For a mix of legitimate and admittedly sentimental reasons, I love the Zelda universe and the design formula these games rely on. Despite my awareness that the series has grown increasingly conservative over the years, the magic still works on me. The game design nut in me knows the series must evolve to survive; but the Zelda nut in me delights in receiving the sacraments.

Thenatural For me, it's a bit like watching Roy Hobbs hit that climactic home run at the end of The Natural. I know it's coming, and I know it's formulaic Hollywood melodrama, but I eat it up every time because the setup and delivery are so perfect. You can dismiss such manipulation as tripe or you can give in and let the story wash over you. Call me a sucker, but I choose the latter. Engagement is a choice. If a game/film/novel makes it worth my while, I'm in.

And that's the thing about Legend of Zelda: Spirit Tracks. It makes partaking in the Zelda liturgy feel like a thing worth doing. Despite the familiarity - Edge Magazine aptly describes it as "the narcotic realms of pure ritual" - the game delivers such a blissful combination of whimsy and rock-solid gameplay that once you've crossed the threshold and learned your first song on the Spirit Flute, there's no turning back.

It's final exam week here, so my writing has been limited lately by end of semester work (and I've been playing and judging a pile of IGF games I can't talk about yet). But who says teacher can't fire up the ol' DS while students slave over blue books? Heh heh.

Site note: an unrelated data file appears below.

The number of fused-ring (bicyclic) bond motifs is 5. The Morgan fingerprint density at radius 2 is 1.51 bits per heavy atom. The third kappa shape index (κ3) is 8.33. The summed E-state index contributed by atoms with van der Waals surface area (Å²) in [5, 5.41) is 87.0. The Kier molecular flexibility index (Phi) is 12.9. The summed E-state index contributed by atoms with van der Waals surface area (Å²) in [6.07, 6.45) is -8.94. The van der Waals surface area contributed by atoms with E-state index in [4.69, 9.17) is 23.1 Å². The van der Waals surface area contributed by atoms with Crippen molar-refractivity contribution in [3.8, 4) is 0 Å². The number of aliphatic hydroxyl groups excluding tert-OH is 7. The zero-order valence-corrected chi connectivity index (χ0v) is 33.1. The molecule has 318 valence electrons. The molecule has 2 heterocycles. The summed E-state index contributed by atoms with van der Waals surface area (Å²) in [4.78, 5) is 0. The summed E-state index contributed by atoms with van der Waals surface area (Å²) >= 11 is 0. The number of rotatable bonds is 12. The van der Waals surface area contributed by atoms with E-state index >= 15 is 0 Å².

I have much more to say about Spirit Tracks and several other interesting, lower-profile games I've played recently. I hope you'll stay tuned.

The best Wii game you haven't played


LostWinds: Winter of the Melodias is the best '09 Wii game you haven't played. I make this assertion knowing you sprinted to the store and purchased Little King's Story after I praised it effusively in August. And I'm dead certain you dropped everything to play New Super Mario Bros. Wii after I slobbered all over it two weeks ago.

So, gentle BG reader, I salute your refined taste and superior gaming acumen, but there's a page missing from your "Wii Games I Loved in 2009" scrapbook if you haven't yet played the lovely new game from indie UK studio Frontier Developments. LostWinds: Winter of the Melodias will charm your senses, tease your brain, and restore your faith in the WiiWare Channel...well, two out of three anyway.

Winter of the Melodias is the sequel to last year's terrific LostWinds, and it improves on the original by creating a bigger, more varied and visually polished world. Enhanced textures and particle effects mix with a more imaginative approach to color, proving once again the value of thoughtful iteration. Nearly everything about this game looks like it was given a careful makeover, including the level design, which feels more organic and cohesive than its predecessor.

And, I should mention, it's tougher than the first game, but also more fair. A few areas in last year's game felt a bit forced, as if the designers were intent on demonstrating the value of every skill acquired by the player, regardless of the internal logic of the game. In this year's edition, the challenges emanate naturally from the environments and the player's gesture-based toolset. Controlling the seasons (summer or winter) plays a big role in this too. The addition of a map solves the problem of getting lost...although I have to admit that making my own map for last year's game flashed me back to the good old days of text adventures and graph paper. Those were good old days, right? :-)